ROMA, Texas (AP) — As darkness sets on the Rio Grande, U.S. Border Patrol agents hear pumps inflating rafts across the river in Mexico. It is about to get busy.
Within an hour, about 100 people have been dropped off in the United States, including many families with toddlers and children as young as 7 traveling alone. All of them wear numbered yellow plastic wristbands that look like they could be used to get into a concert or amusement park, and everyone rips them off and tosses them on the ground after setting foot in the U.S. Large black letters on the wristbands read, “Entregas," or “Deliveries,” apparently a mechanism for smugglers to keep track of migrants they are ferrying across the river that separates Texas and Mexico.
Roma, a town of 10,000 people with historic buildings and boarded-up storefronts in Texas' Rio Grande Valley, is the latest epicenter of illegal crossings, where growing numbers of families and children are entering the United States to seek asylum.
U.S. authorities reported more than 100,000 encounters on the southern border in February, the highest since a four-month streak in 2019. Encounters have averaged about 5,000 people per day throughout March, which would be about a 50% increase over February if those figures hold for the entire month, according to a senior Border Patrol official, who spoke to reporters Friday on condition of anonymity to discuss preliminary figures.
More than 16,000 unaccompanied children were in government custody as of Thursday, including about 5,000 in substandard Customs and Border Protection facilities.
President Joe Biden, whom many migrants see as more welcoming than his predecessor, pushed back on suggestions that his administration’s immigration policies are responsible for the rising numbers. At his first news conference since taking office, Biden said Thursday that the government will take steps to more quickly move hundreds of migrant children and teenagers out of cramped detention facilities.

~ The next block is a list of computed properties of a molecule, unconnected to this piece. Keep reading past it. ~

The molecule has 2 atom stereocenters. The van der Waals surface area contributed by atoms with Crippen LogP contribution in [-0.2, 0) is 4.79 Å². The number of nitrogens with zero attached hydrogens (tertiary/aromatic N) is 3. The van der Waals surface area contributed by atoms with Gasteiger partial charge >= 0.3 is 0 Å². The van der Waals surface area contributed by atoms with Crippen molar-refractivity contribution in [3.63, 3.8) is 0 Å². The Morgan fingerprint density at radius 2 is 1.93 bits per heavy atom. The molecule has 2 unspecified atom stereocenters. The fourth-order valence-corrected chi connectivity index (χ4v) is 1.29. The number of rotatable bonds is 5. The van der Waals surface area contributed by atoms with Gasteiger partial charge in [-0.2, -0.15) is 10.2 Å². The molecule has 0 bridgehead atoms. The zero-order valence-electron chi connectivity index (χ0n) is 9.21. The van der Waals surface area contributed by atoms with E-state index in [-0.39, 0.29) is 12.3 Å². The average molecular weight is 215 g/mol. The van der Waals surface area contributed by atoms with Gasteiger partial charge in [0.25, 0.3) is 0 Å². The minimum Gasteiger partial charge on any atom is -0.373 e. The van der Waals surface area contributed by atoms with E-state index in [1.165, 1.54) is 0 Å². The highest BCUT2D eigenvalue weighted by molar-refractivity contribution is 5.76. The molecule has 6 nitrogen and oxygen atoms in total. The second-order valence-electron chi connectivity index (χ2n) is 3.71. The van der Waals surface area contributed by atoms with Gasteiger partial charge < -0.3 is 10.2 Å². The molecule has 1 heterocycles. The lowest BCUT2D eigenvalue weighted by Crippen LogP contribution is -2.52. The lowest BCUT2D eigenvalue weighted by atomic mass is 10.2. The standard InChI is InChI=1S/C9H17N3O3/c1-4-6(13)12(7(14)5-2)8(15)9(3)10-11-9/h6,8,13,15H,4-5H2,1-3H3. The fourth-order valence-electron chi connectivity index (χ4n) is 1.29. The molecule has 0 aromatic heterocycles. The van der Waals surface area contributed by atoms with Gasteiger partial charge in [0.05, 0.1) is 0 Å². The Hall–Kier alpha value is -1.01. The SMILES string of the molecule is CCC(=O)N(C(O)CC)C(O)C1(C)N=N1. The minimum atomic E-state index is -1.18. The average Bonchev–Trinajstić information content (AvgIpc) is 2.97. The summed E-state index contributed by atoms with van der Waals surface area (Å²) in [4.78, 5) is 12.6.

On the Rio Grande, a smuggler balked when a U.S. agent asks him to land downriver on a rare patch of sand, complaining that another agent punctured his raft days earlier. The agent reassures him and negotiates a landing away from gnarly branches.
“Children aboard,” another smuggler shouts to authorities.
As the rafts approached shore Wednesday night, smugglers jumped into the shallow water, lifted children and took the hands of adults lined up single file to get off the rafts. The migrants walked — or are carried — a few steps, and the smuggler turned around for the next passenger without touching dry land.
A 7-year-old girl named Kaylee fought back tears as she bemoaned leaving her phone in the raft. A smuggler tells her she didn't, and she appears to shrug it off. Her mother's U.S. phone number is written in black marker on the arm of her shirt.
U.S. agents escort groups of migrants about a half-mile over dirt roads to a dead-end street on the edge of Roma, where other agents at a white folding table examine identification documents, take names and destinations, and answer questions. Children traveling alone are separated from families, and people put their valuables in plastic bags.